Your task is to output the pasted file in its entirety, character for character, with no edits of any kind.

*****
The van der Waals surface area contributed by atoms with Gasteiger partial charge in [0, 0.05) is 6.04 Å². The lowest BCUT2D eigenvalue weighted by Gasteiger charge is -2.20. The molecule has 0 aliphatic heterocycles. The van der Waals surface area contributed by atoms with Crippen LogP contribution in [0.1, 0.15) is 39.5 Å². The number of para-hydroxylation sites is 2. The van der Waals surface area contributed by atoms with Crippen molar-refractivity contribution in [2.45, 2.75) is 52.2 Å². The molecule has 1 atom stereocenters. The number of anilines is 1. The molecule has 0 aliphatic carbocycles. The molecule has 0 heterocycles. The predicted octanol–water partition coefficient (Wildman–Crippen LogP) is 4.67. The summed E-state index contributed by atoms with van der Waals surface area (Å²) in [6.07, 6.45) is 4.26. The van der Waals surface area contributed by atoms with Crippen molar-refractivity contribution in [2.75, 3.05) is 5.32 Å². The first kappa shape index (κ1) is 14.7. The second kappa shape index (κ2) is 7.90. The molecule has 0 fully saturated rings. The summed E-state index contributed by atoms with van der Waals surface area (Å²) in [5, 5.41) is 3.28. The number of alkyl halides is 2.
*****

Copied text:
The van der Waals surface area contributed by atoms with Gasteiger partial charge in [0, 0.05) is 6.04 Å². The lowest BCUT2D eigenvalue weighted by Gasteiger charge is -2.20. The molecule has 0 aliphatic heterocycles. The van der Waals surface area contributed by atoms with Crippen LogP contribution in [0.1, 0.15) is 39.5 Å². The number of para-hydroxylation sites is 2. The van der Waals surface area contributed by atoms with Crippen molar-refractivity contribution in [2.45, 2.75) is 52.2 Å². The molecule has 1 atom stereocenters. The number of anilines is 1. The molecule has 0 aliphatic carbocycles. The molecule has 0 heterocycles. The predicted octanol–water partition coefficient (Wildman–Crippen LogP) is 4.67. The summed E-state index contributed by atoms with van der Waals surface area (Å²) in [6.07, 6.45) is 4.26. The van der Waals surface area contributed by atoms with Crippen molar-refractivity contribution in [2.75, 3.05) is 5.32 Å². The first kappa shape index (κ1) is 14.7. The second kappa shape index (κ2) is 7.90. The molecule has 0 fully saturated rings. The summed E-state index contributed by atoms with van der Waals surface area (Å²) in [5, 5.41) is 3.28. The number of alkyl halides is 2.